Citrus reticulata Blanco


Citrus reticulata Blanco




Citrus nobilis Andrews et auct., non Lour., Citrus deliciosa Tenore, Citrus chrysocarpa Lushington.

Vernacular Names

Malaysia Limau langkat, limau kupas, limau wangkang.
English Mandarin.
Indonesia Jeruk keprok, jeruk jepun, jeruk maseh.
Philippines Sintones.
Cambodia Krauch kvich.
Laos Som hot, som lot, liou.
Thailand Som khieo waan, som saengthong (Bangkok), ma baang (Chiang Mai).
Vietnam Cam sành, cây quit.
American Tangerine.
French Mandarinier.

Geographical Distributions

Citrus reticulata constitutes one of the three most strongly differentiated species in the genus. Prior to its distribution, selection and hybridisation by man, C. reticulata would have been limited to Southeast Asia, including the Malaysian Archipelago. Some writers specified Indo-China as the area of origin, but this is not likely to have been more than the core of the original range. Several of the mandarin groups distinguished in the trade are the Satsuma mandarins which are originated in Japan, the King mandarins in Indo-China, the Mediterranean mandarins in Italy, and the common mandarins in the Philippines. At present, C. reticulata is widely cultivated in all tropical and subtropical regions of the world.


C. reticulata is a small spiny tree with slender twigs. The leaves are broadly to narrowly lance-shaped or elliptic with acute at the tip and base.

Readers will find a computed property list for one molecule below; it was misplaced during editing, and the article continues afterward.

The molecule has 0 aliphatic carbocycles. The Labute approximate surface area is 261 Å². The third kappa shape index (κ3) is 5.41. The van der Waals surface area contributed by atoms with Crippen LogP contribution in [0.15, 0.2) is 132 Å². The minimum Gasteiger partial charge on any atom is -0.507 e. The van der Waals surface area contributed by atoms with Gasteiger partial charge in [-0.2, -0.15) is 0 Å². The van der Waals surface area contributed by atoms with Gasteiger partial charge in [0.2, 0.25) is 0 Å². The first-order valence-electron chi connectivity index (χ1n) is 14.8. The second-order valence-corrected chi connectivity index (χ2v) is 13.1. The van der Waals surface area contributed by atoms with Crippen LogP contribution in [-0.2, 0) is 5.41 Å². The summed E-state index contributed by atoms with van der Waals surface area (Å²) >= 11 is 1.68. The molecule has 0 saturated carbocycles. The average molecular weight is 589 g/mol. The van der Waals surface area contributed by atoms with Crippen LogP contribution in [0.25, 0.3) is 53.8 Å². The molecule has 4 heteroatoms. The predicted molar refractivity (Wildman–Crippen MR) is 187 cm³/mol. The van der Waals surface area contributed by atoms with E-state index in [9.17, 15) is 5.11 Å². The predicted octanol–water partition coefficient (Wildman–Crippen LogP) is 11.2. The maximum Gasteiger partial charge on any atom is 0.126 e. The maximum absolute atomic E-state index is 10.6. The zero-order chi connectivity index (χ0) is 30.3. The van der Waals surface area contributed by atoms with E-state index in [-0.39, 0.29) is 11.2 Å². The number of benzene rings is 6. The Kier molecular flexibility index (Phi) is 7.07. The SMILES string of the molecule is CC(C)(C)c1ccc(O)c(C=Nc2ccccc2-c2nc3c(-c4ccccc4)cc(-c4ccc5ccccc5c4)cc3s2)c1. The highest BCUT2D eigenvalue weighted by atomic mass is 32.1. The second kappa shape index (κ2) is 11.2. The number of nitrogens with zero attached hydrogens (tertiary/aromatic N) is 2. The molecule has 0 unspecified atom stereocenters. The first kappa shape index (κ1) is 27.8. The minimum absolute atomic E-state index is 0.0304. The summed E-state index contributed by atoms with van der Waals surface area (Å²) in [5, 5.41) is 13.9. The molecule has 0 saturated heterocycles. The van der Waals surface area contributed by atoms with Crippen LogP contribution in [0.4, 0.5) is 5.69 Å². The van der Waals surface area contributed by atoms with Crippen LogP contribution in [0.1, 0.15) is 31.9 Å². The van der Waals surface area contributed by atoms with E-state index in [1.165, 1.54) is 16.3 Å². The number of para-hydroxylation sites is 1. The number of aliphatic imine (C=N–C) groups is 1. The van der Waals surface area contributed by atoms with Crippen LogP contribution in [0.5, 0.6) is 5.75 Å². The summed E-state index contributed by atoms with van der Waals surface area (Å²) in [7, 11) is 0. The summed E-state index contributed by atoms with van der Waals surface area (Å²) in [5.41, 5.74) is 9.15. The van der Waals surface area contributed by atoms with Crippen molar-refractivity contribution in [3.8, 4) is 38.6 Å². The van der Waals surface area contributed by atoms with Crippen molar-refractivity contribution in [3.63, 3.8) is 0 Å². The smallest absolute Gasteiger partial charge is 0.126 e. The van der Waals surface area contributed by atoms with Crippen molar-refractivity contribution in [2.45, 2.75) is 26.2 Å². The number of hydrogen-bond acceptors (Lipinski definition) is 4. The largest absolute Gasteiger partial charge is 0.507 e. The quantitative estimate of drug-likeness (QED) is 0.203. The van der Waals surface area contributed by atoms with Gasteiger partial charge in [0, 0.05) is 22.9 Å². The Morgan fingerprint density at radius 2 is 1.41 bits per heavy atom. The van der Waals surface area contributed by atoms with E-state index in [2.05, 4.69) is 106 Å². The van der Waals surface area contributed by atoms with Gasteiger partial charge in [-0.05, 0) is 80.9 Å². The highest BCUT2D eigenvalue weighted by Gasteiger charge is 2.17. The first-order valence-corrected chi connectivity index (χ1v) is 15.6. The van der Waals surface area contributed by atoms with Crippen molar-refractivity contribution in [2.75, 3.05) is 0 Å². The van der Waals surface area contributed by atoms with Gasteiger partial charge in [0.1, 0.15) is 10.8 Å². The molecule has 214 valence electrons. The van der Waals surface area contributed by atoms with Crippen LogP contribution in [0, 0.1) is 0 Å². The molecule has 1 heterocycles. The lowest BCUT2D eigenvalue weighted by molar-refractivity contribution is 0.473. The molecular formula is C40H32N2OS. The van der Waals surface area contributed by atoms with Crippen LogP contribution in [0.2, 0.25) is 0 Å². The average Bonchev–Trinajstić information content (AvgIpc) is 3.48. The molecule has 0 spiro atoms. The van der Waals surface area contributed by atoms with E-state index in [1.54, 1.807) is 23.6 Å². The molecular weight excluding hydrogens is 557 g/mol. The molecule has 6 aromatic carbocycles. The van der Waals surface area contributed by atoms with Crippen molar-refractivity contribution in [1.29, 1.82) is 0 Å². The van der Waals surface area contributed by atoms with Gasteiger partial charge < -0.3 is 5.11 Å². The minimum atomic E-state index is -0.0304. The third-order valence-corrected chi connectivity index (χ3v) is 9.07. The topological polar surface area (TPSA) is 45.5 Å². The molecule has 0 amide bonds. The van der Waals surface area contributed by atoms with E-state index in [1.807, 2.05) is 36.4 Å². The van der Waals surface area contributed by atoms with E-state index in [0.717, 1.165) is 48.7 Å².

The flowers arise singly or in small clusters in the axils of the leaves.

The fruit is a depressed spherical berry with thin, loose peel and easily separate from the segments. It is bright orange or scarlet-orange when fully ripen.

The seeds are small, pointed at one end and with a green embryo.

Ecology / Cultivation

C. reticulata is drought-resistant and able to survive long dry periods. On the other hand, air-layered of C. reticulata with a shallow root system is preferred for areas with a high fluctuating water table where deep-rooting seedling stocks would suffocate.

Line Drawing / Photograph


Read More

  1) Essential Oil


  1. Plant Resources of South-East Asia No. 2: Edible fruits and nuts.